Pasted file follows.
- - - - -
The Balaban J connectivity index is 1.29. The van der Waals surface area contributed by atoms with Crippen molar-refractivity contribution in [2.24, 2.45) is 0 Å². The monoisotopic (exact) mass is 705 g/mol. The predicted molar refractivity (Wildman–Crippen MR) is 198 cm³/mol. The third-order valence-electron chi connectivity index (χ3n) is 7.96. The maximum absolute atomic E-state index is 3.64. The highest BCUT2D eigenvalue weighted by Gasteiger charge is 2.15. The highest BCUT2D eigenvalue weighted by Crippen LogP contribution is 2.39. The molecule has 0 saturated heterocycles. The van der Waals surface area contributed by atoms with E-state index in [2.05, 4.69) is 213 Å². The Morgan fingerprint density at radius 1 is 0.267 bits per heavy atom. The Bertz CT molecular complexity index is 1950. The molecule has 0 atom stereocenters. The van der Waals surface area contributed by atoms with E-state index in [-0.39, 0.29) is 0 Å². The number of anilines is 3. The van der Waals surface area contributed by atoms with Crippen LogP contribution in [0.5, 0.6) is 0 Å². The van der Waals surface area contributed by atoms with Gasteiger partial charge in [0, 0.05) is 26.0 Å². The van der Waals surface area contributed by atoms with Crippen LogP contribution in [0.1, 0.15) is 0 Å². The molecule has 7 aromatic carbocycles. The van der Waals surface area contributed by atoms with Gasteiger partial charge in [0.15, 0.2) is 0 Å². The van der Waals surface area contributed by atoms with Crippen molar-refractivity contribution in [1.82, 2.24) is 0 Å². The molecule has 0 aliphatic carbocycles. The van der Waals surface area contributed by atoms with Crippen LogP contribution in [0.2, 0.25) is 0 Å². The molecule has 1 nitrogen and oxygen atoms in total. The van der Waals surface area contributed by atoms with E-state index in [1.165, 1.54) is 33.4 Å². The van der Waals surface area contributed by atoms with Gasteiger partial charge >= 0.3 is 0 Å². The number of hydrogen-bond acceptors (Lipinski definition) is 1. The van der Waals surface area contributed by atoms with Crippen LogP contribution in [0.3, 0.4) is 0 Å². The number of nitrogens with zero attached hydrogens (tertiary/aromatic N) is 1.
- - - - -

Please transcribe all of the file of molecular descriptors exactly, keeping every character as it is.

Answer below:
The Balaban J connectivity index is 1.29. The van der Waals surface area contributed by atoms with Crippen molar-refractivity contribution in [2.24, 2.45) is 0 Å². The monoisotopic (exact) mass is 705 g/mol. The predicted molar refractivity (Wildman–Crippen MR) is 198 cm³/mol. The third-order valence-electron chi connectivity index (χ3n) is 7.96. The maximum absolute atomic E-state index is 3.64. The highest BCUT2D eigenvalue weighted by Gasteiger charge is 2.15. The highest BCUT2D eigenvalue weighted by Crippen LogP contribution is 2.39. The molecule has 0 saturated heterocycles. The van der Waals surface area contributed by atoms with E-state index in [2.05, 4.69) is 213 Å². The Morgan fingerprint density at radius 1 is 0.267 bits per heavy atom. The Bertz CT molecular complexity index is 1950. The molecule has 0 atom stereocenters. The van der Waals surface area contributed by atoms with E-state index in [-0.39, 0.29) is 0 Å². The number of anilines is 3. The van der Waals surface area contributed by atoms with Crippen LogP contribution in [0.5, 0.6) is 0 Å². The van der Waals surface area contributed by atoms with Gasteiger partial charge in [0, 0.05) is 26.0 Å². The van der Waals surface area contributed by atoms with Crippen LogP contribution in [0.1, 0.15) is 0 Å². The molecule has 7 aromatic carbocycles. The van der Waals surface area contributed by atoms with Gasteiger partial charge in [0.15, 0.2) is 0 Å². The van der Waals surface area contributed by atoms with Crippen molar-refractivity contribution in [1.82, 2.24) is 0 Å². The molecule has 0 aliphatic carbocycles. The van der Waals surface area contributed by atoms with Crippen LogP contribution in [0.2, 0.25) is 0 Å². The molecule has 1 nitrogen and oxygen atoms in total. The van der Waals surface area contributed by atoms with E-state index in [1.165, 1.54) is 33.4 Å². The van der Waals surface area contributed by atoms with Gasteiger partial charge >= 0.3 is 0 Å². The number of hydrogen-bond acceptors (Lipinski definition) is 1. The van der Waals surface area contributed by atoms with Crippen LogP contribution in [0.3, 0.4) is 0 Å². The number of nitrogens with zero attached hydrogens (tertiary/aromatic N) is 1.